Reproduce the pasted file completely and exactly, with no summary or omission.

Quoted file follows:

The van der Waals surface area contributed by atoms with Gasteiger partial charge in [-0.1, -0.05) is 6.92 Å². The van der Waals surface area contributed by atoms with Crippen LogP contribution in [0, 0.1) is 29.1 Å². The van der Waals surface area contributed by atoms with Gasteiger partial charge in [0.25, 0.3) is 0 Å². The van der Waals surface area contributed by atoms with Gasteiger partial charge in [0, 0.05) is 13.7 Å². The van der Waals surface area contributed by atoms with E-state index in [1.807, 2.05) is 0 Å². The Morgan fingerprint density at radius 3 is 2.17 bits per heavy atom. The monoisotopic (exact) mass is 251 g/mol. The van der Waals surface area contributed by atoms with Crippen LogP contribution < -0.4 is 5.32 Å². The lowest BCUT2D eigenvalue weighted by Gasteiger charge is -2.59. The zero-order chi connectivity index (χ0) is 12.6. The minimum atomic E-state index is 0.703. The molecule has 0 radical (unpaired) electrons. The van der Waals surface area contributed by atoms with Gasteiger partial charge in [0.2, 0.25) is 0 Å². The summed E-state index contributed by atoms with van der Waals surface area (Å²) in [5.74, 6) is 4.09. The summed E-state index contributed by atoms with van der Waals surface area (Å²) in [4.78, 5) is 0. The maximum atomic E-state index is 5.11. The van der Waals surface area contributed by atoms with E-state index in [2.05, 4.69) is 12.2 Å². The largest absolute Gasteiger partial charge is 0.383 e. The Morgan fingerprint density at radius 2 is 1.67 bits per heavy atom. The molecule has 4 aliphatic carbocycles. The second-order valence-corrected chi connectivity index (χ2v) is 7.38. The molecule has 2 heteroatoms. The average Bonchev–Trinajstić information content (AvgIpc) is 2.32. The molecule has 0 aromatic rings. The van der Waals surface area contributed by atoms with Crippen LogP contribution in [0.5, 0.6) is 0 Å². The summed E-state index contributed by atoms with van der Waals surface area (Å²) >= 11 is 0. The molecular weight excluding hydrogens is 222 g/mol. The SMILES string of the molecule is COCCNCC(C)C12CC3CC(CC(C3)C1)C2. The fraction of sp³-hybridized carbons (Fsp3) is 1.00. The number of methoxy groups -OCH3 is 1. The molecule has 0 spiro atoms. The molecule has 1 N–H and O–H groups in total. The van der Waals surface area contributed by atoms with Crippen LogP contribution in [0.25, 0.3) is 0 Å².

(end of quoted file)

The van der Waals surface area contributed by atoms with Gasteiger partial charge in [-0.1, -0.05) is 6.92 Å². The van der Waals surface area contributed by atoms with Crippen LogP contribution in [0, 0.1) is 29.1 Å². The van der Waals surface area contributed by atoms with Gasteiger partial charge in [0.25, 0.3) is 0 Å². The van der Waals surface area contributed by atoms with Gasteiger partial charge in [0, 0.05) is 13.7 Å². The van der Waals surface area contributed by atoms with E-state index in [1.807, 2.05) is 0 Å². The Morgan fingerprint density at radius 3 is 2.17 bits per heavy atom. The monoisotopic (exact) mass is 251 g/mol. The van der Waals surface area contributed by atoms with Crippen LogP contribution < -0.4 is 5.32 Å². The lowest BCUT2D eigenvalue weighted by Gasteiger charge is -2.59. The zero-order chi connectivity index (χ0) is 12.6. The minimum atomic E-state index is 0.703. The molecule has 0 radical (unpaired) electrons. The van der Waals surface area contributed by atoms with Gasteiger partial charge in [0.2, 0.25) is 0 Å². The summed E-state index contributed by atoms with van der Waals surface area (Å²) in [5.74, 6) is 4.09. The summed E-state index contributed by atoms with van der Waals surface area (Å²) in [4.78, 5) is 0. The maximum atomic E-state index is 5.11. The van der Waals surface area contributed by atoms with E-state index in [2.05, 4.69) is 12.2 Å². The largest absolute Gasteiger partial charge is 0.383 e. The Morgan fingerprint density at radius 2 is 1.67 bits per heavy atom. The molecule has 4 aliphatic carbocycles. The second-order valence-corrected chi connectivity index (χ2v) is 7.38. The molecule has 2 heteroatoms. The average Bonchev–Trinajstić information content (AvgIpc) is 2.32. The molecule has 0 aromatic rings. The van der Waals surface area contributed by atoms with Crippen LogP contribution in [0.5, 0.6) is 0 Å². The summed E-state index contributed by atoms with van der Waals surface area (Å²) >= 11 is 0. The molecular weight excluding hydrogens is 222 g/mol. The SMILES string of the molecule is COCCNCC(C)C12CC3CC(CC(C3)C1)C2. The fraction of sp³-hybridized carbons (Fsp3) is 1.00. The number of methoxy groups -OCH3 is 1. The molecule has 0 spiro atoms. The molecule has 1 N–H and O–H groups in total. The van der Waals surface area contributed by atoms with Crippen LogP contribution in [0.25, 0.3) is 0 Å².